Edit this page

Router

The Router class is responsible for tracking the application state and navigating between the application states. The router integrates into the browser history using the fragment part of the URL (#page), making the application states book-markable and linkable. It is also used for programmatic navigation to a given state. A change event is exposed, suitable for authorization hooks.

The example below demonstrates a Router with a root route callback.

Example
    <script>
        var router = new kendo.Router();

        router.route("/", function() {
            console.log("/ url was loaded");
        });

        $(function() {
            router.start();
        });
    </script>

By default, if the URL fragment is empty, or not present, the "/" route callback is executed. The init event handler is executed regardless of the initial URL.

Parameters

The router implements most of the Ruby on Rails routing formats, supporting:

  • Bound parameters
  • Optional segments
  • Route globbing

The parsed parts of the URL are passed as parameters to the route callback.

Parameter Parsing

The example below demonstrates how the parameter parsing is done.

Example
    <script>
        var router = new kendo.Router();

        router.route("/items/:category/:id", function(category, id) {
            console.log(category, "item with", id, " was requested");
        });

        $(function() {
            router.start();

            // ...

            router.navigate("/items/books/59");
        });
    </script>

Optional Segments

The example below demonstrates how to handle the optional segments.

Example
    <script>
        var router = new kendo.Router();

        router.route("/items(/:category)(/:id)", function(category, id) {
            console.log(category, "item with", id, " was requested");
        });

        $(function() {
            router.start();

            // ...
            router.navigate("/items/books/59");

            // ...
            router.navigate("/items");

            // ...
            router.navigate("/items/books");
        });
    </script>

Route Globbing

The example below demonstrates how to apply the route globbing.

Example
    <script>
        var router = new kendo.Router();

        router.route("/items/*suffix", function(suffix) {
            console.log(suffix);
        });

        $(function() {
            router.start();

            // ...
            router.navigate("/items/books/59");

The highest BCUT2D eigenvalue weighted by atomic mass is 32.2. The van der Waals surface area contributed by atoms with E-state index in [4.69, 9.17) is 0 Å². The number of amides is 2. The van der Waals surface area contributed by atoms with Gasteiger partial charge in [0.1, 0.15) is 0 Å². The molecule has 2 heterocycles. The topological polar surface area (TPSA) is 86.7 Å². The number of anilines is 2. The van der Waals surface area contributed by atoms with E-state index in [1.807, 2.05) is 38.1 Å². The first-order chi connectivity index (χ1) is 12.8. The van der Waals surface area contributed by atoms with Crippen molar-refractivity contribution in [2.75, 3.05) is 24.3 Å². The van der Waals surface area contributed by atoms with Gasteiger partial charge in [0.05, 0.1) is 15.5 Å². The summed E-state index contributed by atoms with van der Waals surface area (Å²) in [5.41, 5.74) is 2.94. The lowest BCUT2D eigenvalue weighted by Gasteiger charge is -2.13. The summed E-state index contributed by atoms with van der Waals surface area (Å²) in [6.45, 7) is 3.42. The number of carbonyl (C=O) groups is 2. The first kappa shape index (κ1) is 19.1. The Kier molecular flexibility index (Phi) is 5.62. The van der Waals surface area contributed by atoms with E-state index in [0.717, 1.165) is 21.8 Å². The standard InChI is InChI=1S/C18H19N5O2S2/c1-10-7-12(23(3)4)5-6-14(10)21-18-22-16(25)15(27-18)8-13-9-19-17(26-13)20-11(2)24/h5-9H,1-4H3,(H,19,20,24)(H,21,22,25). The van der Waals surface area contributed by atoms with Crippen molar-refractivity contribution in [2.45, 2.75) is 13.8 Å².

// ...
            router.navigate("/items/accessories");

            // ...
            router.navigate("/items/books");
        });
    </script>

The navigate method can be used to navigate to another application. The respective route (if present) is triggered. The navigate method is modifying the URL fragment part. Clicking on anchor links will also trigger the respective routeā€”a link with href="#/foo" also triggers the /foo route callback.

Route Navigation

The example below demonstrates how to handle route navigation.

Example
    <a href="#/foo">Foo</a>

    <script>
        var router = new kendo.Router();

        router.route("/foo", function() {
            console.log("welcome to foo");
        });

        $(function() {
            router.start();
            router.navigate("/foo");
        });
    </script>

Missing Routes

If no route match is found, the router triggers a routeMissing event, passing the URL in the event handler.

The example below demonstrates how to handle missing routes.

Example
    <script>
    var router = new kendo.Router({ routeMissing: function(e) { console.log(e.url) } });

    $(function() {
        router.start();
        router.navigate("/foo");
    });
    </script>

Each time the URL fragment changes, the router triggers a change event. Calling the preventDefault method on the event object reverts the URL to its previous state.

The example below demonstrates how to intercept the navigation.

Example
    <script>
    var router = new kendo.Router({
        change: function(e) {
            console.log(e.url);
            e.preventDefault();
        }
    });

    $(function() {
        router.start();
        router.navigate("/foo");
    });
    </script>

Query String Parameters

General

In addition to the route parameters, the route callback will receive a key:value object with the query string parameters (if any) as its last argument, as shown in the example below.

Example
    <script>
    var router = new kendo.Router();

    router.route("/foo", function(params) {
        console.log(params.q);
    });

    $(function() {
        router.start();
        router.navigate("/foo?q=2");
    });
    </script>

Back Action Parameter

If the Back key button is pressed, the query string parameter's object includes a _back: true field to indicate the back action.

The example below demonstrates how to detect Back button press in a route.

Example
    <script>
    var router = new kendo.Router();

    router.route("/foo", function(params) {
        console.log(params._back);
    });

    $(function() {
        router.start();
        router.navigate("/foo?q=2");
        history.back();
    });
    </script>

See Also

Other articles on Kendo UI Single-Page Application: